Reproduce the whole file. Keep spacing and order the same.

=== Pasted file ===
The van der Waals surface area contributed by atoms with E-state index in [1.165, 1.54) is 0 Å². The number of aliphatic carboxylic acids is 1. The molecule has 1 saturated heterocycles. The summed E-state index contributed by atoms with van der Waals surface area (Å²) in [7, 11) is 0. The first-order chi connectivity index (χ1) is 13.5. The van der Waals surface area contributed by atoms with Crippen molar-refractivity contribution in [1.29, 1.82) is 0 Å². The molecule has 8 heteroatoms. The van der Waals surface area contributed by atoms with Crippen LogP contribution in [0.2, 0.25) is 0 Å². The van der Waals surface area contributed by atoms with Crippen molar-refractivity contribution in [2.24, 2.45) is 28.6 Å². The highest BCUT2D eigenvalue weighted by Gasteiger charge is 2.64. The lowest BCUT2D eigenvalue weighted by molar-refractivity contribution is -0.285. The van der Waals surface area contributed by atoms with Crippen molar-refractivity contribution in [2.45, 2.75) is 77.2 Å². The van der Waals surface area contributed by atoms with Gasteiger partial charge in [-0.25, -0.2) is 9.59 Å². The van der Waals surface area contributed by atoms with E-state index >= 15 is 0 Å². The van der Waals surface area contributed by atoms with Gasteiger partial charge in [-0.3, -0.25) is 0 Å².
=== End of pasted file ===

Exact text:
The van der Waals surface area contributed by atoms with E-state index in [1.165, 1.54) is 0 Å². The number of aliphatic carboxylic acids is 1. The molecule has 1 saturated heterocycles. The summed E-state index contributed by atoms with van der Waals surface area (Å²) in [7, 11) is 0. The first-order chi connectivity index (χ1) is 13.5. The van der Waals surface area contributed by atoms with Crippen molar-refractivity contribution in [1.29, 1.82) is 0 Å². The molecule has 8 heteroatoms. The van der Waals surface area contributed by atoms with Crippen LogP contribution in [0.2, 0.25) is 0 Å². The van der Waals surface area contributed by atoms with Crippen molar-refractivity contribution in [2.24, 2.45) is 28.6 Å². The highest BCUT2D eigenvalue weighted by Gasteiger charge is 2.64. The lowest BCUT2D eigenvalue weighted by molar-refractivity contribution is -0.285. The van der Waals surface area contributed by atoms with Crippen molar-refractivity contribution in [2.45, 2.75) is 77.2 Å². The van der Waals surface area contributed by atoms with Gasteiger partial charge in [-0.25, -0.2) is 9.59 Å². The van der Waals surface area contributed by atoms with E-state index >= 15 is 0 Å². The van der Waals surface area contributed by atoms with Gasteiger partial charge in [-0.3, -0.25) is 0 Å².